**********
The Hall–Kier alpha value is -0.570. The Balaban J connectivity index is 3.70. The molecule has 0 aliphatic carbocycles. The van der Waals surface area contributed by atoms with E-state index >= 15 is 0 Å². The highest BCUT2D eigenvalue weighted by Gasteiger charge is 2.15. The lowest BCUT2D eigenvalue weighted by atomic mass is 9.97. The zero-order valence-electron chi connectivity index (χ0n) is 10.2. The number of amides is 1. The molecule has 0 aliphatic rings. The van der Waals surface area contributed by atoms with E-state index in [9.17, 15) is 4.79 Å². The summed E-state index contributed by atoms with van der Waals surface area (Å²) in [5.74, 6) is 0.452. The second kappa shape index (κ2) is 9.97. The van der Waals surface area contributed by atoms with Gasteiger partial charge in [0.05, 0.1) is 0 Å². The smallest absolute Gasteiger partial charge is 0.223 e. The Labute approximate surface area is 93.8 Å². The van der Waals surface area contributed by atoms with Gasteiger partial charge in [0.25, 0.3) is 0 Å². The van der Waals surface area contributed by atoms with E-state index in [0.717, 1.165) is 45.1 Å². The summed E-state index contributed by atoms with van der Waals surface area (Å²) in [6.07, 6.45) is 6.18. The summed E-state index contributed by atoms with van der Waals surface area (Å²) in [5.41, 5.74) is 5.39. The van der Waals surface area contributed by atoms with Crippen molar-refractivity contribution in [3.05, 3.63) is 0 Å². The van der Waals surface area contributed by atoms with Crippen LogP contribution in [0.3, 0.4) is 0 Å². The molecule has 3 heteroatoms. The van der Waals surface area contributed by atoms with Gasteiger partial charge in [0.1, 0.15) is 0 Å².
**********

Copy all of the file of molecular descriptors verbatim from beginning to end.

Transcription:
The Hall–Kier alpha value is -0.570. The Balaban J connectivity index is 3.70. The molecule has 0 aliphatic carbocycles. The van der Waals surface area contributed by atoms with E-state index >= 15 is 0 Å². The highest BCUT2D eigenvalue weighted by Gasteiger charge is 2.15. The lowest BCUT2D eigenvalue weighted by atomic mass is 9.97. The zero-order valence-electron chi connectivity index (χ0n) is 10.2. The number of amides is 1. The molecule has 0 aliphatic rings. The van der Waals surface area contributed by atoms with E-state index in [9.17, 15) is 4.79 Å². The summed E-state index contributed by atoms with van der Waals surface area (Å²) in [5.74, 6) is 0.452. The second kappa shape index (κ2) is 9.97. The van der Waals surface area contributed by atoms with Gasteiger partial charge in [0.05, 0.1) is 0 Å². The smallest absolute Gasteiger partial charge is 0.223 e. The Labute approximate surface area is 93.8 Å². The van der Waals surface area contributed by atoms with Gasteiger partial charge in [0.25, 0.3) is 0 Å². The van der Waals surface area contributed by atoms with E-state index in [0.717, 1.165) is 45.1 Å². The summed E-state index contributed by atoms with van der Waals surface area (Å²) in [6.07, 6.45) is 6.18. The summed E-state index contributed by atoms with van der Waals surface area (Å²) in [5.41, 5.74) is 5.39. The van der Waals surface area contributed by atoms with Crippen molar-refractivity contribution in [3.05, 3.63) is 0 Å². The van der Waals surface area contributed by atoms with Crippen LogP contribution in [0.3, 0.4) is 0 Å². The molecule has 3 heteroatoms. The van der Waals surface area contributed by atoms with Gasteiger partial charge in [0.1, 0.15) is 0 Å².